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fame. It were easy to enumerate a long list of those who, originally indebted to “English Botany". for distinction, have, in their turn, cisferred lasting obligations on science; and, in this list, Dr. Hooker would find his place : but, as the greater part of these are still happily living, tu speak of them might be invidious. Such is, unfortunately, no longer the case with the more early friends and contemporaries of Sir James Smith, of whom the whole, or nearly so, have, like him, paid the debt of nature. But, though Hudson, Curtis, Lightfoot, Withering, Sibthorpe, Dicksos, and many others, and, above all, the illustrious Banks, then just returned from his voyage round the globe, at the time when Linnæus was taka from the world, are now no longer among us, their names will not fail to live in the annals of their favourite science; and for them, conjointly with the possessor of the Linnæan Herbarium, has lately been raised a beautiful and a lasting monument, in the Sketch of the Biography of Sir James Smith, published by his amiable, intelligent, and affectionate widow.
Dr. Hooker is a native of Norwich, where he was born on the 6th d July, 1785, and where he received his education at the Grammar School under the care of the Rev. Dr. Forster well known as the successful oppo nent of Gilbert Wakefield in a contest for classical honours at Cambridge His father was originally of Exeter, in which city the family has been long established, and boasts a kindred descent with one of the wisest and best men that Britain ever produced, the author of “ Ecclesiastical Polity." His baptismal names he inherits from another relative, Mr. William Jackson, of Canterbury, a young man most honourably recorded in “ Nicho's Literary Anecdotes," (viii. p. 279,) and, upon his death, Dr. Hooker succeeded to his property. From early youth, Dr. Hooker has had the most decided taste for the study of natural history in all its branches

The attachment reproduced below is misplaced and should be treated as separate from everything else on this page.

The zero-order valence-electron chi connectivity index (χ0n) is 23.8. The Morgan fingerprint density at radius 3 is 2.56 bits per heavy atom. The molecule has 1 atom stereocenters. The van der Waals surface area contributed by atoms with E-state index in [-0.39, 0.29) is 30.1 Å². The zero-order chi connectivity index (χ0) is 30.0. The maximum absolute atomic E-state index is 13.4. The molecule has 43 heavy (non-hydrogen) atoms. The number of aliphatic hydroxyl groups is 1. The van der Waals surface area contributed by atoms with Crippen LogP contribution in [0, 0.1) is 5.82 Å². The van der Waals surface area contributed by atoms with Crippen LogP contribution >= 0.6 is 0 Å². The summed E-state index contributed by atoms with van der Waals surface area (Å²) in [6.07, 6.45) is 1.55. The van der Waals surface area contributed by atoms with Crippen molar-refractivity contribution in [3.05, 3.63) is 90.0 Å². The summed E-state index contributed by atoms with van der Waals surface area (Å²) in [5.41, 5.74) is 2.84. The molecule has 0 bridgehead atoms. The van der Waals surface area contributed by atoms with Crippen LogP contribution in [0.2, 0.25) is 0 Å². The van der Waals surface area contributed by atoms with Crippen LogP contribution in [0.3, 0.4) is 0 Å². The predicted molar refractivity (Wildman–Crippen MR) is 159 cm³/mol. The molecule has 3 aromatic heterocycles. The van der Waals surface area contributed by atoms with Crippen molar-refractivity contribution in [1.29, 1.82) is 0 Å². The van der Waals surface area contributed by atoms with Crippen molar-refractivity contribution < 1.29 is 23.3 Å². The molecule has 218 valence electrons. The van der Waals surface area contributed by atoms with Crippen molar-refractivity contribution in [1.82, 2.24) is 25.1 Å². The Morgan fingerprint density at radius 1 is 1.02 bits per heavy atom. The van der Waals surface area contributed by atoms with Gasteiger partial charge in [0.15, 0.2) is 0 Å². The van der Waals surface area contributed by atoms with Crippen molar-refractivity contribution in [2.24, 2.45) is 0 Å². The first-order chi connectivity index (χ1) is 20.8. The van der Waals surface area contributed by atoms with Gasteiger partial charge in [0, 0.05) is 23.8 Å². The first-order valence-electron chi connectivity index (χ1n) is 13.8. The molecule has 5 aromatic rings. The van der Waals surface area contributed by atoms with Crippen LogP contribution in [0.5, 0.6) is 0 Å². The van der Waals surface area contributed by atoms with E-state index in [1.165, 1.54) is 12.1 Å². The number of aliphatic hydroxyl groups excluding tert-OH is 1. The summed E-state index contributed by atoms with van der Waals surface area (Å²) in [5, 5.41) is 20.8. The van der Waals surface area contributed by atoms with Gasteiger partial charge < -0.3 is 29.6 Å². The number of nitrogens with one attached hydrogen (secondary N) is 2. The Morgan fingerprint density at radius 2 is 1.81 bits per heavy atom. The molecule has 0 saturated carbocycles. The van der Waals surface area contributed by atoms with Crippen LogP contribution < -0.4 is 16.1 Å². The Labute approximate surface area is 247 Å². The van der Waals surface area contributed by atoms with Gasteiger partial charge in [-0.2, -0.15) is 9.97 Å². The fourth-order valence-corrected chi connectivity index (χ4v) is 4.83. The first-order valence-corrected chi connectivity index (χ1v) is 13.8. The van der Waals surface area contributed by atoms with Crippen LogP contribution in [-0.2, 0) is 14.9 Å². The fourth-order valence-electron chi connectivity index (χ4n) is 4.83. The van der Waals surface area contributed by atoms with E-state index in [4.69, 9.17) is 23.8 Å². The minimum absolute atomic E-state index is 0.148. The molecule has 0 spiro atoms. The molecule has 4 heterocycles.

; and, to cultivate this with the greater success, he fixed himself for some years with a distinguished agriculturist, the late Mr. Robert Paul, of Starston ; during his residence with whom, he principally applied bimsel to ornithology and entomology, and was admitted to the personal friend. ship, as well as to the correspondence, of Mr. Kirby, Mr. Spence, asi Mr. Haworth.
This exclusive devotion to botany took place shortly after he returned from Starston to Norwich, and is principally ascribable to his intimacy with the family of Mr. Dawson Turner, the eldest of whose daughters he married in the month of June, 1815; and by her, who is still living
, ki has five children. Six years previously to his marriage, Dr. Hooker bal at the suggestion of Sir Joseph Banks, with whose warm and steady friendship he was for many years honoured, undertaken a voyage to Iceland, with a view of exploring its natural productions. The voyage was made in the company of a London merchant of the name of Phelps, who had embarked a large capital in a project for importing tallow from that island. During the three months of their residence in the country, Dr. Hooker had an opportunity of visiting the extraordinary boiling springs known by the name of the Geysers, as well as the principal volcanoes and the other most striking phenomena of that interesting island. apparently more fortunate than this tour;